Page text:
Transnet National Ports Authority (TNPA) is handling essential commodities to guarantee worldwide food supply chains during COVID-19.
Amid the COVID-19 pandemic and national lockdown in South Africa, the Port of East London continues to play its active role in facilitating the movement of critical cargo related to the supply and distribution of essential goods such as food, fuel and chemicals.
TNPA’s East London Port Manager, Sharon Sijako says: “Throughout our journey with COVID-19 we have been in frequent discussion with representatives from our Provincial and Local Government and all other critical stakeholders, including terminal operators and shipping agents, with regard to port operations, cargo flows and support to ensure the seamless flow of essential cargo through our port.
“To date, all has gone well and our stakeholders are appreciative of the partnership during these challenging times.”
On Friday, 17 April two vessels docked, with the first being container vessel, mv HSL Paraty to discharge and load food products, chemicals and automotive components.
This was followed by the bulk carrier, mv Jorita with a consignment of wheat, extremely critical given the country’s present wheat shortages, to be discharged and destined for local mills to produce flour primarily for bakeries.
Both vessels were on maiden voyage calls to the port. Earlier in the week saw another critical consignment of export livestock to Port Louis, Mauritius, on-board the mv Murray Express.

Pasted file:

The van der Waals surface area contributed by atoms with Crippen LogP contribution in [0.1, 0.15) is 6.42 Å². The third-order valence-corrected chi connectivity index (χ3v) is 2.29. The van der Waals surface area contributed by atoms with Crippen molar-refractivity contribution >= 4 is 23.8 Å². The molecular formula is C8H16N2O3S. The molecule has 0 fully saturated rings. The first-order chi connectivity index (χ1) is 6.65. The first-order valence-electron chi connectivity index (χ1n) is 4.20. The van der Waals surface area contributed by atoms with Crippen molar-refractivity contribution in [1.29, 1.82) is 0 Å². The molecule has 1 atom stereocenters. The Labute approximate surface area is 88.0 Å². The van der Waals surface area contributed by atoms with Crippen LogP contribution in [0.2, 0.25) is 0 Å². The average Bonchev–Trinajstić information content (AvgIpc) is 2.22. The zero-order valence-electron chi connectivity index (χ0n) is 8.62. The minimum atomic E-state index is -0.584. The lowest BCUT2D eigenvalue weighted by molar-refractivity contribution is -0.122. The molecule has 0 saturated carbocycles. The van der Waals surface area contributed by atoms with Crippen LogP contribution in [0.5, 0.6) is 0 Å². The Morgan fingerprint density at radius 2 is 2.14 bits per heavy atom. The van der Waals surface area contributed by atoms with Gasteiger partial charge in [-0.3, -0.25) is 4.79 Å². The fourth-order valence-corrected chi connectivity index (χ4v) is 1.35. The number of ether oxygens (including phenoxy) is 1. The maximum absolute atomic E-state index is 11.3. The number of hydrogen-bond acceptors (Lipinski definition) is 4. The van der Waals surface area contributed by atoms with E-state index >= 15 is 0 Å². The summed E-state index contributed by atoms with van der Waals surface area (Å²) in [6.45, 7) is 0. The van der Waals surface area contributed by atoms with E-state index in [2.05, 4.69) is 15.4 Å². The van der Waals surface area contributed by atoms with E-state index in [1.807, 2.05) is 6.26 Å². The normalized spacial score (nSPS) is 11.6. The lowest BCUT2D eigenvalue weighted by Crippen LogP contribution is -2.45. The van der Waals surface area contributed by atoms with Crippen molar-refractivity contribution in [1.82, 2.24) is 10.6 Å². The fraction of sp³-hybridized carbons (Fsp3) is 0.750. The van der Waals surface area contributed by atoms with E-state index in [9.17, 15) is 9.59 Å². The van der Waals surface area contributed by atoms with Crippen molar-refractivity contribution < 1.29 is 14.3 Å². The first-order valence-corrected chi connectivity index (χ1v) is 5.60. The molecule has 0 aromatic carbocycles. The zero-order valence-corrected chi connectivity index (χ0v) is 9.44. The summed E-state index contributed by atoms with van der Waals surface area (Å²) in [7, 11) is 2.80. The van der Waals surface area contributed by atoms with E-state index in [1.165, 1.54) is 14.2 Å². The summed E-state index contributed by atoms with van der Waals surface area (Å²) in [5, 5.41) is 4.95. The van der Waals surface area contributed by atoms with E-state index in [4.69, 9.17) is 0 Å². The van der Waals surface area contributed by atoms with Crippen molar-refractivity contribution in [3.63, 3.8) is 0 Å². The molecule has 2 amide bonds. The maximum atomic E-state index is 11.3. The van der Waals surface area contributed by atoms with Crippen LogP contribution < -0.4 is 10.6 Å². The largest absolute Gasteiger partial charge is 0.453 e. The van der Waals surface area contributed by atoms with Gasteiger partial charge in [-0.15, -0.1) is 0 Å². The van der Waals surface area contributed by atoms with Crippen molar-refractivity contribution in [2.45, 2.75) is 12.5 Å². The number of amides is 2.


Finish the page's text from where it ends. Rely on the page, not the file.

South Africa’s only river port also handled liquid bulk tankers with locally refined and imported petroleum products, as well as a consignment of vehicle imports discharged from the mv Manon for the local market.
Government has relaxed some of its initial COVID-19 regulations to improve the flow of cargo through the ports.
The initial Regulations stipulated that only essential goods could be moved through the ports, but this led to terminals becoming congested with imported goods that were not essential goods.
The Regulations were subsequently amended to enable the flow of cargo to enable ports to clear cargo congestion.
In the latest Regulations announced after the lockdown extension, there is a provision for goods that are currently in ports to be exported, to further reduce any potential congestion.
While the Port of East London’s automotive terminal was provisionally closed in line with Transnet’s decision to minimise any potential COVID-19 virus spread by reducing non-essential operations at its terminals, all the port’s terminals in East London have since resumed restricted operations to support the economy in line with the latest Regulations.